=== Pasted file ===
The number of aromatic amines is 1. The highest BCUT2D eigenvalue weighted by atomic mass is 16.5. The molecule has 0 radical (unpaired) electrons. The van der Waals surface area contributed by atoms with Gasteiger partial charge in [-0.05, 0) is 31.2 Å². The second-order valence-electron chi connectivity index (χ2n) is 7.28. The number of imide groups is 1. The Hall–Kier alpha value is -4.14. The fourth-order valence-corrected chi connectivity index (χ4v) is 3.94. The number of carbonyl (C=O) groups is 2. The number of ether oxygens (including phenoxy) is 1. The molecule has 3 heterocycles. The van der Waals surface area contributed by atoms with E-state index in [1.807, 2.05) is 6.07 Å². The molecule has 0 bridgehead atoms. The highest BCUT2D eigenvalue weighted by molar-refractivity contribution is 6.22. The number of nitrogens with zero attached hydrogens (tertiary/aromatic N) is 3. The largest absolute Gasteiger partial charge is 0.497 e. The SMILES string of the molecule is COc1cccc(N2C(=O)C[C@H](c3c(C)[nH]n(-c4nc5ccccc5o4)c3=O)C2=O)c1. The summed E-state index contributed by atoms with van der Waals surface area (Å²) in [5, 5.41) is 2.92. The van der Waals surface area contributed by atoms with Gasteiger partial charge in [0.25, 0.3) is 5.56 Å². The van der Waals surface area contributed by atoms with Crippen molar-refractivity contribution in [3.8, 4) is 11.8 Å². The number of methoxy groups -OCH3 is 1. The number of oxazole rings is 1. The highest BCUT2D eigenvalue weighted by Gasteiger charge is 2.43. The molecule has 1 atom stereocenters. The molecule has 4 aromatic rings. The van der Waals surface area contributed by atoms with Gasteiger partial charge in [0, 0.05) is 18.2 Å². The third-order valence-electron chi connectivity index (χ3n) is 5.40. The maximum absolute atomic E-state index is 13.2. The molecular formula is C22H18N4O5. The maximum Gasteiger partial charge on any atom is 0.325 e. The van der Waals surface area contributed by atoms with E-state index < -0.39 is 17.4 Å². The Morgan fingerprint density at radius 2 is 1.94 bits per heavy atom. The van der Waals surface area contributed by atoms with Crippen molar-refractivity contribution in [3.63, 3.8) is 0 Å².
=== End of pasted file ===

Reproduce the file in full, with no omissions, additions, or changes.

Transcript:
The number of aromatic amines is 1. The highest BCUT2D eigenvalue weighted by atomic mass is 16.5. The molecule has 0 radical (unpaired) electrons. The van der Waals surface area contributed by atoms with Gasteiger partial charge in [-0.05, 0) is 31.2 Å². The second-order valence-electron chi connectivity index (χ2n) is 7.28. The number of imide groups is 1. The Hall–Kier alpha value is -4.14. The fourth-order valence-corrected chi connectivity index (χ4v) is 3.94. The number of carbonyl (C=O) groups is 2. The number of ether oxygens (including phenoxy) is 1. The molecule has 3 heterocycles. The van der Waals surface area contributed by atoms with E-state index in [1.807, 2.05) is 6.07 Å². The molecule has 0 bridgehead atoms. The highest BCUT2D eigenvalue weighted by molar-refractivity contribution is 6.22. The number of nitrogens with zero attached hydrogens (tertiary/aromatic N) is 3. The largest absolute Gasteiger partial charge is 0.497 e. The SMILES string of the molecule is COc1cccc(N2C(=O)C[C@H](c3c(C)[nH]n(-c4nc5ccccc5o4)c3=O)C2=O)c1. The summed E-state index contributed by atoms with van der Waals surface area (Å²) in [5, 5.41) is 2.92. The van der Waals surface area contributed by atoms with Gasteiger partial charge in [0.25, 0.3) is 5.56 Å². The van der Waals surface area contributed by atoms with Crippen molar-refractivity contribution in [3.8, 4) is 11.8 Å². The number of methoxy groups -OCH3 is 1. The number of oxazole rings is 1. The highest BCUT2D eigenvalue weighted by Gasteiger charge is 2.43. The molecule has 1 atom stereocenters. The molecule has 4 aromatic rings. The van der Waals surface area contributed by atoms with Gasteiger partial charge in [0, 0.05) is 18.2 Å². The third-order valence-electron chi connectivity index (χ3n) is 5.40. The maximum absolute atomic E-state index is 13.2. The molecular formula is C22H18N4O5. The maximum Gasteiger partial charge on any atom is 0.325 e. The van der Waals surface area contributed by atoms with E-state index < -0.39 is 17.4 Å². The Morgan fingerprint density at radius 2 is 1.94 bits per heavy atom. The van der Waals surface area contributed by atoms with Crippen molar-refractivity contribution in [3.63, 3.8) is 0 Å².